Blame shifted towards Saudi authorities today after a stampede at the hajj killed at least 717 people, in the worst tragedy to strike the annual Muslim pilgrimage in a quarter of a century.
The disaster, which also left several hundred people wounded, was the second deadly accident to hit worshippers this month, after a crane collapse in the holy city of Mecca killed more than 100.
At the scene, bodies lay in piles, surrounded by discarded personal belongings and flattened water bottles, while rescue workers laid bodies in long rows on stretchers, limbs protruding from beneath white sheets.
The stampede broke out in Mina, about five kilometres (three miles) from Mecca, during the symbolic stoning of the devil ritual. The Saudi civil defence service said it was still counting the dead, who included pilgrims from different countries.
Iran announced that 90 of its nationals were among the victims, and accused regional rival Saudi Arabia of safety errors, while pilgrims at the site blamed the authorities and said they were afraid to continue the annual religious rituals.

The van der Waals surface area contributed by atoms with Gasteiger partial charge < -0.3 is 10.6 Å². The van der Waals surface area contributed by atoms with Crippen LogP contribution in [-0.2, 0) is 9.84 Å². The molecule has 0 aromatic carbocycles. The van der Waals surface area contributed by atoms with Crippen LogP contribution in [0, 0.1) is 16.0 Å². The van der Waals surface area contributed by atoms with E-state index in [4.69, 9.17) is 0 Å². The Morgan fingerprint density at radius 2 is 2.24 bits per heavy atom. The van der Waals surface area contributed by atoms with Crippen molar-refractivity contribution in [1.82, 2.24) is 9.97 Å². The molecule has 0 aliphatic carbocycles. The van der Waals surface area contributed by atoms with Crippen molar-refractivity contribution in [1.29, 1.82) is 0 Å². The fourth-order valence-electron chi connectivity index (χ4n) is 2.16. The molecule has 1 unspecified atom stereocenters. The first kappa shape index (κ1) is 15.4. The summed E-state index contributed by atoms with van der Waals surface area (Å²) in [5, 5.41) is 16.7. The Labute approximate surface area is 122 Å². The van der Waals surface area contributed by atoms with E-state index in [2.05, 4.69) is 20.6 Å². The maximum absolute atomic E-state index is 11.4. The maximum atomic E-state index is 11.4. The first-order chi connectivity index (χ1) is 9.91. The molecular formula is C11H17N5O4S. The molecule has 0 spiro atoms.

King Salman ordered “a revision” of hajj organisation so that pilgrims can “carry out their rituals in complete safety”, the official Saudi Press Agency said, while Crown Prince Mohammed bin Nayyef, who chair’s the kingdom’s hajj committee, ordered an inquiry.
A Saudi minister blamed the pilgrims for the tragedy, saying they had not followed hajj rules.
“Many pilgrims move without respecting the timetables” set for the hajj, Health Minister Khaled al-Falih told El-Ekhbariya television.
“If the pilgrims had followed instructions, this type of accident could have been avoided.”
The stampede began at around 9:00 am (0600 GMT), shortly after the civil defence said on Twitter it was dealing with a “crowding” incident in Mina.
Hundreds of thousands of pilgrims had converged on Mina to throw pebbles at one of three walls representing Satan, for the last major ritual of the hajj, which officially ends on Sunday.
Interior ministry spokesman General Mansur al-Turki said the stampede was caused when “a large number of pilgrims were in motion at the same time” at an intersection of two streets in Mina.
“The great heat and fatigue of the pilgrims contributed to the large number of victims,” he said. Temperatures in Mina had reached 46 degrees Celsius (115 degrees Fahrenheit) yesterday.